Photo Credit:
Mila Kunis

Reported in the UK Sun:

Mila Kunis was the target of a horrific anti-Semitic insult – from a politician in her native Ukraine. The Black Swan babe was reportedly called a “zhydovka” by Igor Miroshnichenko – who said she was not a “true Ukrainian”. Celeb website TMZ said the phrase translates as “dirty Jewess” and the slur has caused outrage in the Jewish community…Mila – who topped our 100 hottest women in the world poll earlier this year – told how she fled the country of her birth when she was growing up for fear of persecution. She said: “My whole family was in the Holocaust. My grandparents passed and not many survived. “After the Holocaust, in Russia you were not allowed to be religious. So my parents raised me to know I was Jewish. You know who you are inside.” Her grandparents managed to escape the Second World War slaughter — but other relatives did not. Mila — born Milena — saw anti-Semitic graffiti in her school in Chernivtsi, a city in the south-west of the country.

That’s no way to treat a lady.

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12 COMMENTS

  1. You are welcome. You know i love the discussion of politics, education, religion, and social issues without hate. I just have certain opinion on certain issues. I just like to see actual facts not just abstract words. thanks for the invitation.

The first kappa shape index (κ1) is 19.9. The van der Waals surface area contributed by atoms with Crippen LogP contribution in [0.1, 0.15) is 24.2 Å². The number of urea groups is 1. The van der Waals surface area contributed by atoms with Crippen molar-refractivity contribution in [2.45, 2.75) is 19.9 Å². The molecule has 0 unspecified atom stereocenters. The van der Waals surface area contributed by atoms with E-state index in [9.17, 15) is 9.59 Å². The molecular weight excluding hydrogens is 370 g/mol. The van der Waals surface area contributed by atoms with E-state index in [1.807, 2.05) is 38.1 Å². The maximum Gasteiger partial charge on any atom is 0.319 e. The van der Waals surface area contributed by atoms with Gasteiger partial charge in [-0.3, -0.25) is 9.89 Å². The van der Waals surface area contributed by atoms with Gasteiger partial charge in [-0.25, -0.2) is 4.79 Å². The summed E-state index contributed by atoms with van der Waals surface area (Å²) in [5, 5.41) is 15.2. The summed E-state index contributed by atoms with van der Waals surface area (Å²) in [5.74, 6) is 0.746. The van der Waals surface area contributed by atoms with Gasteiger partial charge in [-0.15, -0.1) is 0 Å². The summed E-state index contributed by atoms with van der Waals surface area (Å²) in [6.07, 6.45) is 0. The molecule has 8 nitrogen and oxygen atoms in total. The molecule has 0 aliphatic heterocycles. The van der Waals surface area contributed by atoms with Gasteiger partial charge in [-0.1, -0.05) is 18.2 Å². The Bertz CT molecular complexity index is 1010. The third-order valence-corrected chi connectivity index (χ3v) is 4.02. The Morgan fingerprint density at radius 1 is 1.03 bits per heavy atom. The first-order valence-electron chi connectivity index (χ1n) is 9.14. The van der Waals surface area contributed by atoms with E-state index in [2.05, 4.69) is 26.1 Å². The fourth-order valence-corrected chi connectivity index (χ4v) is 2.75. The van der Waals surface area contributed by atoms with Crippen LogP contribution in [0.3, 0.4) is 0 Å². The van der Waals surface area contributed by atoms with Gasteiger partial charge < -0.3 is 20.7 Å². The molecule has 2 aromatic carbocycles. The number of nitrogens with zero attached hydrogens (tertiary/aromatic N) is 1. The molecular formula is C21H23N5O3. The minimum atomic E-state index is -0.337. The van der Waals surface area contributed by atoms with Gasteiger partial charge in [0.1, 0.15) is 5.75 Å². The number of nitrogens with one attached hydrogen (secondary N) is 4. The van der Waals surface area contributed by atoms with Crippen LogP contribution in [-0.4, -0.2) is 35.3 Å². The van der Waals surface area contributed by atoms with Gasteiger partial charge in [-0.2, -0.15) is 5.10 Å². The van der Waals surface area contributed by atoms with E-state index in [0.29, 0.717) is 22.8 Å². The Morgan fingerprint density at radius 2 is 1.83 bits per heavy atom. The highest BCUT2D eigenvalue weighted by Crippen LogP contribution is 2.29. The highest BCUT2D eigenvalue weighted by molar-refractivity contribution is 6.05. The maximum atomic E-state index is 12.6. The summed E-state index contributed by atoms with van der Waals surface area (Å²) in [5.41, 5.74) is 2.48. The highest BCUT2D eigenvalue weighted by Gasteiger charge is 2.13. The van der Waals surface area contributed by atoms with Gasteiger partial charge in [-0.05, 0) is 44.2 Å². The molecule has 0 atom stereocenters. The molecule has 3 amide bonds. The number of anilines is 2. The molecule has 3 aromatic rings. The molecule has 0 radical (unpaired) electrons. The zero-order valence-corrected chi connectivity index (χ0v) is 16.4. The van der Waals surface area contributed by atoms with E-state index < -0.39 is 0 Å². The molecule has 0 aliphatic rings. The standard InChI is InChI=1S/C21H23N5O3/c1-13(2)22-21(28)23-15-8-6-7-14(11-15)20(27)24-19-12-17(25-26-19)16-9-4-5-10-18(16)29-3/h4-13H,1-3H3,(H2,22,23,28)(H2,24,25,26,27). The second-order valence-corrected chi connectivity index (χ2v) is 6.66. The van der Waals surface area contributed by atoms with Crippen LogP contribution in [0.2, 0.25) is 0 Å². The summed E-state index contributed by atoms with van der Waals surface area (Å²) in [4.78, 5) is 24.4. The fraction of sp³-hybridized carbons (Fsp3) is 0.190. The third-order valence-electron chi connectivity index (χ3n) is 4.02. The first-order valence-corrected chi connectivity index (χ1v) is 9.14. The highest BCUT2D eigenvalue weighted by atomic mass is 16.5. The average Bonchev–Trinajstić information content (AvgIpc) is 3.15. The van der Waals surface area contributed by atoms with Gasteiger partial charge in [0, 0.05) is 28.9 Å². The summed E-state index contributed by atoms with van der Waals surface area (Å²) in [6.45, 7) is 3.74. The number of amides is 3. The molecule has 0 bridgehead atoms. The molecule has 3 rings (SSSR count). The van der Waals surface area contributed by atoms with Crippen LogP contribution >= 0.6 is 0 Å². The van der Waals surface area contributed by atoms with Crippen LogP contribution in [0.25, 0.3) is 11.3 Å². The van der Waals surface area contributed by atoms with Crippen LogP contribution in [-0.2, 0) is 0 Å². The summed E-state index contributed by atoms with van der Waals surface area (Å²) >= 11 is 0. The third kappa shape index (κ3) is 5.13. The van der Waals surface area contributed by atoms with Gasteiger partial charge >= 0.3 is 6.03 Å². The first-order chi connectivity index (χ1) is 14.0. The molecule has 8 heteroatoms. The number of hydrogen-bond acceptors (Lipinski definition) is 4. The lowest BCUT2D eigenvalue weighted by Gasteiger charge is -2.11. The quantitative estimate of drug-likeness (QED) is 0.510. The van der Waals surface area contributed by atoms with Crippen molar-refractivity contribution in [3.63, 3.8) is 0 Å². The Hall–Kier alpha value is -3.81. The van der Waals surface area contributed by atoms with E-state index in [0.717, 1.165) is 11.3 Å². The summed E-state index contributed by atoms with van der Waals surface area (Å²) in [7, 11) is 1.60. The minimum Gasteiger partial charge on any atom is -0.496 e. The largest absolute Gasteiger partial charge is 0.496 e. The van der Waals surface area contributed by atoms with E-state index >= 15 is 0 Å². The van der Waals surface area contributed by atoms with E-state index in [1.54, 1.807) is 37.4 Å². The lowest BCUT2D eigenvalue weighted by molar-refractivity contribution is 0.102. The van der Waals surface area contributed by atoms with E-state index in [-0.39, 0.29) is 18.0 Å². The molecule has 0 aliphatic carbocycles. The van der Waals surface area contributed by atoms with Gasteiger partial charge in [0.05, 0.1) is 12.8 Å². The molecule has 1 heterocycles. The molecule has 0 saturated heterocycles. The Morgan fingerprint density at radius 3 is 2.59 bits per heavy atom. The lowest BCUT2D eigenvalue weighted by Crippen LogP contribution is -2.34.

2. Hi mark. I just reacting to what has been said about mila kunis. I welcome any discussion about any subject. Things hasto be based on facts, not abstract opinion regardless the origion of such opinion. thanks,

  3. Mark Stern has it wrong, the word zhyd is indeed derogatory in Russian and Ukrainian. The polite term is Yevrei (Hebrew). However, zhyd in Polish is not derogatory, though it originates from Russian, they have no other word for it nowadays. The archaic and respectful Polish term for a Jew had been Izraelita. The Polish national poet, Adam Mickiewicz, referred to them as such.

  4. Mark Stern has it wrong, the word zhyd is indeed derogatory in Russian and Ukrainian. The polite term is Yevrei (Hebrew). However, zhyd in Polish is not derogatory, though it originates from Russian, they have no other word for it nowadays. The archaic and respectful Polish term for a Jew had been Izraelita. The Polish national poet, Adam Mickiewicz, referred to them as such.

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